The video above excerpts some of the excellent discussions on CSPAN surrounding the arguments taking place this week. I highly recommend it for an overview. The second part will be at the end of the post. Today's arguments will center
March 27, 2012

[h/t Heather at VideoCafe]

The video above excerpts some of the excellent discussions on CSPAN surrounding the arguments taking place this week. I highly recommend it for an overview. The second part will be at the end of the post.

Today's arguments will center around the individual mandate, and Justice Roberts may have tipped his hat on a back-door reason to uphold the mandate. In Monday's argument, this exchange occurred:

MR. KATSAS: What the amicus effectively seeks to do is extend the Anti-Injunction Act, not just to taxes which is how the statute is written, but to free-standing nontax legal duties. And it's just -­

CHIEF JUSTICE ROBERTS: The whole point -­the whole point of the suit is to prevent the collection of penalties.

MR. KATSAS: Of taxes, Mr. Chief Justice.

CHIEF JUSTICE ROBERTS: Well prevent of the collection of taxes. But the idea that the mandate is something separate from whether you want to call it a penalty or tax just doesn't seem to make much sense.

MR. KATSAS: It's entirely separate, and let me explain to you why.

CHIEF JUSTICE ROBERTS: It's a command. A mandate is a command. If there is nothing behind the command. It's sort of well what happens if you don't file the mandate? And the answer is nothing. It seems very artificial to separate the punishment from the crime.


Why would you have a requirement that is completely toothless? You know, buy insurance or else. Or else what? Or else nothing.

As Brian Beutler noted, these remarks appeared to signal an alternative way to uphold the mandate:

That wasn’t what the challengers wanted to hear. A key feature of their argument is that the individual mandate is distinct from the fine the government will assess on people who fail to purchase insurance. They say the case isn’t about Congress’ power to tax or penalize people but rather about its power to force people to take actions they may not want to take. Roberts dismissed this distinction.

The question now is how far-reaching the implications of that dismissal are. It’s possible that Roberts was linking the mandate and its enforcement mechanism for the purpose of answeringa much narrower question — that it wasn’t a tip-of-the-hand at all. But if the two measures are linked, then the court could easily conclude they both stem from the same power, and give them the green light.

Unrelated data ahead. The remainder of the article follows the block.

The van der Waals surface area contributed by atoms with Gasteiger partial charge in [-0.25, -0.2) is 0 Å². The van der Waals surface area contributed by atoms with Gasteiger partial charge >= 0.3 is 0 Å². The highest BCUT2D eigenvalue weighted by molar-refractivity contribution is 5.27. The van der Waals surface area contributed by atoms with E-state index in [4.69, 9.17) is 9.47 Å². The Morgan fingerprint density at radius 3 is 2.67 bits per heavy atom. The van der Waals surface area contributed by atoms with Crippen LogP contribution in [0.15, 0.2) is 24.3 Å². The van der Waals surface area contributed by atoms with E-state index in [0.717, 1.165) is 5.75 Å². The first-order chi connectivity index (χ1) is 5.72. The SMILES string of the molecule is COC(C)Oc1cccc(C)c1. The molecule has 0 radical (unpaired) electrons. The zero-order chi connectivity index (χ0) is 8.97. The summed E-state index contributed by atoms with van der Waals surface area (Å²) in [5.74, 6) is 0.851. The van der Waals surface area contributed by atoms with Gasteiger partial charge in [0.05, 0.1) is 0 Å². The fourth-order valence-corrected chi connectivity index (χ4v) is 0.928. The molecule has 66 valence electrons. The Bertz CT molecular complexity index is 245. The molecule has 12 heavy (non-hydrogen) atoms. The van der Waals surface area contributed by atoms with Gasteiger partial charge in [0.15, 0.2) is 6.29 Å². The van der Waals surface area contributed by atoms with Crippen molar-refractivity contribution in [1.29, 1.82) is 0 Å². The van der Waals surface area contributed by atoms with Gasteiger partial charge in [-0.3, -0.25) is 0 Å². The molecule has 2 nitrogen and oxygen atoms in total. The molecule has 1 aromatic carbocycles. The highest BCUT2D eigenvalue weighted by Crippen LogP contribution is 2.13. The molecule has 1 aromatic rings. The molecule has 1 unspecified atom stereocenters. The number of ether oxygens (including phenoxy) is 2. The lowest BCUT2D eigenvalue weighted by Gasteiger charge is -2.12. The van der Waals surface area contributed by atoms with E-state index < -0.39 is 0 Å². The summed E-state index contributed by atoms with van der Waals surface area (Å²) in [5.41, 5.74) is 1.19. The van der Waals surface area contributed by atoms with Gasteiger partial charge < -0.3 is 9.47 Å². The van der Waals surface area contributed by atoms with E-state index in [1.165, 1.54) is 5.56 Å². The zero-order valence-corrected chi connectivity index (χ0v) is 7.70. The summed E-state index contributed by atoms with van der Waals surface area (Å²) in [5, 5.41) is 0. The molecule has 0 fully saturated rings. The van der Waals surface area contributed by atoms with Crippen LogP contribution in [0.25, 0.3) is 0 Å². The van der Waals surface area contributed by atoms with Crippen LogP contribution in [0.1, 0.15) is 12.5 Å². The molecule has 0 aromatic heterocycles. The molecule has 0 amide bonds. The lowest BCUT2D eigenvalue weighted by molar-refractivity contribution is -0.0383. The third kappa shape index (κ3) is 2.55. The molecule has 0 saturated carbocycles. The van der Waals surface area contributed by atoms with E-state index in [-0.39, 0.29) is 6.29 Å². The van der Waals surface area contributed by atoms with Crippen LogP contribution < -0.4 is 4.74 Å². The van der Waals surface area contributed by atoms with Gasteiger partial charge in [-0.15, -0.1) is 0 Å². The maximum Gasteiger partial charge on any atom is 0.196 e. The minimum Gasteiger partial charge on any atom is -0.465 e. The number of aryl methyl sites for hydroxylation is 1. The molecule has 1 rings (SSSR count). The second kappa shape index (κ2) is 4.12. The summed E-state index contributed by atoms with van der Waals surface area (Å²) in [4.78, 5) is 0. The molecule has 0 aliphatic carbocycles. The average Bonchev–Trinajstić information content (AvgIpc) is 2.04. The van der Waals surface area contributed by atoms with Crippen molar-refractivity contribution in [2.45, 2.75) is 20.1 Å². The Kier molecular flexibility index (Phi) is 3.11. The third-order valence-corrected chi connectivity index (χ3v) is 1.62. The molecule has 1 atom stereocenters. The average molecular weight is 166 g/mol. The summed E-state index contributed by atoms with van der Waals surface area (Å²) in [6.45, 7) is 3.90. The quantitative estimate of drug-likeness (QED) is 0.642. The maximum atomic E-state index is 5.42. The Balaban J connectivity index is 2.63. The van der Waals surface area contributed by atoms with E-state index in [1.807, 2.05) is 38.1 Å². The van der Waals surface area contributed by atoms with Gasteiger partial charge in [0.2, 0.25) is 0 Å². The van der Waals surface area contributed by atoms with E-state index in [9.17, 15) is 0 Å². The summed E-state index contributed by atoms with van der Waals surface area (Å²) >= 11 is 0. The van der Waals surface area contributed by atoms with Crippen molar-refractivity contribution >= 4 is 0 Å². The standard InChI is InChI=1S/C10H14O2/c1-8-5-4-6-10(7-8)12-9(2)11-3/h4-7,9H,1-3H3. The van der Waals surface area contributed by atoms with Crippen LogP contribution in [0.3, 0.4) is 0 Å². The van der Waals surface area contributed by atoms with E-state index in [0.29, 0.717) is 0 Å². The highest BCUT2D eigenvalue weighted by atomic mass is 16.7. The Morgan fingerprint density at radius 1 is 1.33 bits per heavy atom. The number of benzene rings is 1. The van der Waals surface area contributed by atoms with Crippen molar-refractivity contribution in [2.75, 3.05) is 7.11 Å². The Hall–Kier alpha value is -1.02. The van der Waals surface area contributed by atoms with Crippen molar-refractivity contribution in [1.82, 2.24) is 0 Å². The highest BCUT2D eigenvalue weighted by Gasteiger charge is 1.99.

If you were unfortunate enough to have watched the crowds in front of the Supreme Court Monday, or listened to the C-SPAN callers who were clearly drinking a funny brand of tea, then you know this is the argument they're all making. Their central argument is that they should not be forced into a contract they don't want. The problem with that argument is that they're not forced into a contract because opting out of health insurance means they will pay the penalty.

It certainly could have been a red herring, but if I were Mr. Katsas, I'd be ready to answer that argument in greater detail this morning.

Katsas gave a bit more of his preview of Tuesday's arguments against the mandate in his response to Justice Roberts:

MR. KATSAS: The injury -- when that subject to the mandate, that person is required to purchase health insurance. That is a forced acquisition of an unwanted good. It's a classic pocketbook injury.

But even if I'm wrong about that question, Justice Kagan, the question of who has standing to bring the challenge that we seek to bring seems to me very different -- your hypothetical plaintiff is very different from the actual plaintiffs. We have individuals who are planning for compliance in order to avoid a penalty, which is what their affidavits say. And we have the States, who will be subject no doubt to all sorts of adverse ramifications if they refuse to enroll in Medicaid the people who are forced into Medicaid by virtue of the mandate.

Also this, as a preview for Wednesday's arguments about Medicaid and unfunded mandates:

[States] are injured by the mandate because the mandate forces 6 million new people onto their Medicaid rolls. But they are not directly subject to the mandate, nor could they violate the mandate and incur a penalty.

I expect things to be a bit more tense today, as the true heart of the Affordable Care Act is dissected and laid out before the nine justices. As soon as the audio is released, I'll listen and summarize it for you here. In the meantime, enjoy a bit more of the CSPAN panel's analysis, again courtesy of video clipping rockstar Heather:

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